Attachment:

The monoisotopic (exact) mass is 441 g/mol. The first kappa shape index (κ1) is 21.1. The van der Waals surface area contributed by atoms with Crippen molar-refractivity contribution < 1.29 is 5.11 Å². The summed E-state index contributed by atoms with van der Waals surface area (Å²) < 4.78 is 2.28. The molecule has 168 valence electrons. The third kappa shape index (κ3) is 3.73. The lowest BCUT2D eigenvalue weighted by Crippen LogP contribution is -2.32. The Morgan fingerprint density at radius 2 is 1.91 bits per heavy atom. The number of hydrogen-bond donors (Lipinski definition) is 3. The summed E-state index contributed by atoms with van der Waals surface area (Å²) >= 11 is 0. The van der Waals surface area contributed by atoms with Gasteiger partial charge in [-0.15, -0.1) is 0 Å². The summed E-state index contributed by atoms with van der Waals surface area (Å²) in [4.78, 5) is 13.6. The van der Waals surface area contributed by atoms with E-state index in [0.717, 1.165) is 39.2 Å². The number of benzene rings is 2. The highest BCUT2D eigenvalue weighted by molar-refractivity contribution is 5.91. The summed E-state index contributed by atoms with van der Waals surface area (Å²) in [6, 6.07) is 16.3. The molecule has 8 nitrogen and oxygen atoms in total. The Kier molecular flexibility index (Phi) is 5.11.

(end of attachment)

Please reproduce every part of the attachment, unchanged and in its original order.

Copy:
The monoisotopic (exact) mass is 441 g/mol. The first kappa shape index (κ1) is 21.1. The van der Waals surface area contributed by atoms with Crippen molar-refractivity contribution < 1.29 is 5.11 Å². The summed E-state index contributed by atoms with van der Waals surface area (Å²) < 4.78 is 2.28. The molecule has 168 valence electrons. The third kappa shape index (κ3) is 3.73. The lowest BCUT2D eigenvalue weighted by Crippen LogP contribution is -2.32. The Morgan fingerprint density at radius 2 is 1.91 bits per heavy atom. The number of hydrogen-bond donors (Lipinski definition) is 3. The summed E-state index contributed by atoms with van der Waals surface area (Å²) >= 11 is 0. The van der Waals surface area contributed by atoms with Gasteiger partial charge in [-0.15, -0.1) is 0 Å². The summed E-state index contributed by atoms with van der Waals surface area (Å²) in [4.78, 5) is 13.6. The van der Waals surface area contributed by atoms with E-state index in [0.717, 1.165) is 39.2 Å². The number of benzene rings is 2. The highest BCUT2D eigenvalue weighted by molar-refractivity contribution is 5.91. The summed E-state index contributed by atoms with van der Waals surface area (Å²) in [6, 6.07) is 16.3. The molecule has 8 nitrogen and oxygen atoms in total. The Kier molecular flexibility index (Phi) is 5.11.